MADRID -Thousands of revellers, many draped in rainbow flags, packed a Madrid square on Wednesday for the official launch of WorldPride festivities, one of the biggest celebrations of lesbian, gay and transgender rights.

“We want to shout to the world our joy of being different, our celebration of diversity,” Spanish director Alejandro Amenabar told the crowd.

FILE: A man rides a motorbike under flags with LGBT colours at Chueca quarter during World Pride in Madrid, Spain, June 27, 2017.

Masses of merrymakers then danced and sang along to a recording of a 1986 song by veteran Spanish pop singer Alaska, “A Quein Le Importa” or “Who Cares?”, which has become a gay anthem in the Spanish-speaking world.

US singer Ultra Nate, whose hits include “Free” and “If You Could Read My Mind”, was scheduled to close the party in the heart of Chueca, a well-known gay neighbourhood in the Spanish capital.

“Not too long ago you could not even say you are gay because you would have lots of problems,” said Alberto Paredes, a 55-year-old trauma surgeon who attended the event with his partner of 18 years.

FILE: People talk at Chueca quarter during World Pride in Madrid, Spain, June 27, 2017.

Madrid city hall predicts over two million people will take part in the festivities, which will wrap up on Sunday.

The agenda is jam-packed with open-air concerts, a “drag race” with men in high heels, wigs and figure-hugging dresses, as well as a Mr Gay Spain competition.

Among the singers set to perform is Conchita Wurst, the bearded drag queen who won the Eurovision song contest for Austria in 2014.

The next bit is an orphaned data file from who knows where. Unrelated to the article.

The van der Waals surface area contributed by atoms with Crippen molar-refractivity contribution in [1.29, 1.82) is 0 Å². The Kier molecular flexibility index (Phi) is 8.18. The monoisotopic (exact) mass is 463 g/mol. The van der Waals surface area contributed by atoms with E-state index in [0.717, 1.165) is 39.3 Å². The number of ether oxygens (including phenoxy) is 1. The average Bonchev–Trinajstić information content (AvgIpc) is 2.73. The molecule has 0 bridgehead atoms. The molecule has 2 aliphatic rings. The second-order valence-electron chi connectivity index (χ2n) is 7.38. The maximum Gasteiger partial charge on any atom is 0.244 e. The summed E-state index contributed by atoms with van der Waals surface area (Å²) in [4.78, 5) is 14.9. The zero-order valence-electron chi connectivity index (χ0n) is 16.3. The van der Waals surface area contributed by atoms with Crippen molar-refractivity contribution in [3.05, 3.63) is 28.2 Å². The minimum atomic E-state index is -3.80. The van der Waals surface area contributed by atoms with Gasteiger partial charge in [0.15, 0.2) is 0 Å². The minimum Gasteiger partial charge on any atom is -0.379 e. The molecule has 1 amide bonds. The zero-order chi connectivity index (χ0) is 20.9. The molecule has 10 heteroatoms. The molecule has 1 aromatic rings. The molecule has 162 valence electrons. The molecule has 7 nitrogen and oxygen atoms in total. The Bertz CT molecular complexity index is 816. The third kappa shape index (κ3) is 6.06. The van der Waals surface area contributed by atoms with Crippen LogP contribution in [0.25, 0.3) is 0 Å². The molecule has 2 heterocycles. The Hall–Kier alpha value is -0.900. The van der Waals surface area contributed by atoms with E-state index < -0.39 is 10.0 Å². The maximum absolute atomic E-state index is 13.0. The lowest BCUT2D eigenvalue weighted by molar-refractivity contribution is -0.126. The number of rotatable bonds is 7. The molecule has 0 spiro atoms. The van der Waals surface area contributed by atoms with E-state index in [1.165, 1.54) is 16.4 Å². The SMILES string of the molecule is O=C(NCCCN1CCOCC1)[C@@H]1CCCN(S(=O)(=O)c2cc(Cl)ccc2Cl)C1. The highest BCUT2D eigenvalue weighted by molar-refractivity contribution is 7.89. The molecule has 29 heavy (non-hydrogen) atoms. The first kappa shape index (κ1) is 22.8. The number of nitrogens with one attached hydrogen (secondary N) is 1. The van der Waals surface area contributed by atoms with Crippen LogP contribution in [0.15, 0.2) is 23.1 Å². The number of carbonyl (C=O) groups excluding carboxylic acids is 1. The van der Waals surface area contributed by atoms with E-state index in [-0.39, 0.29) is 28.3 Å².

The highlight is a huge parade down the Paseo del Prado, one of Madrid’s central avenues, on Saturday that is expected to attract up to one million people in the city of 3.1 million inhabitants.

Hotels in the centre of Madrid are nearly sold out. One hostel was advertising beds in a shared six-bed room for Saturday night for 103 euros ($116).

Madrid city council hung a giant rainbow flag made with more than 100,000 ribbons tied by citizens over the facade of city hall to show support for the LGBT community.

FILE: Tights in LGBT colours are displayed in a showcase at Chueca quarter during World Pride in Madrid, Spain, June 27, 2017.

The city has also installed nearly 300 traffic lights on pedestrian crossings that depict same or different-sex couples holding hands, either crossing the street or standing.

Hundreds of people attended an alternative demonstration held at the same time in the working class neighbourhood of Lavapies against the “commercialisation” of World Pride.

“Official pride celebrations have lost their political charge. With capitalism they have become a party,” said 17-year-old Maria Jose who attended the alternative event with a group of androgenously-dressed youths. 

Madrid has hosted a yearly pride march for decades, but this is the city’s first WorldPride festival. New York will be the host in 2019.

AFP


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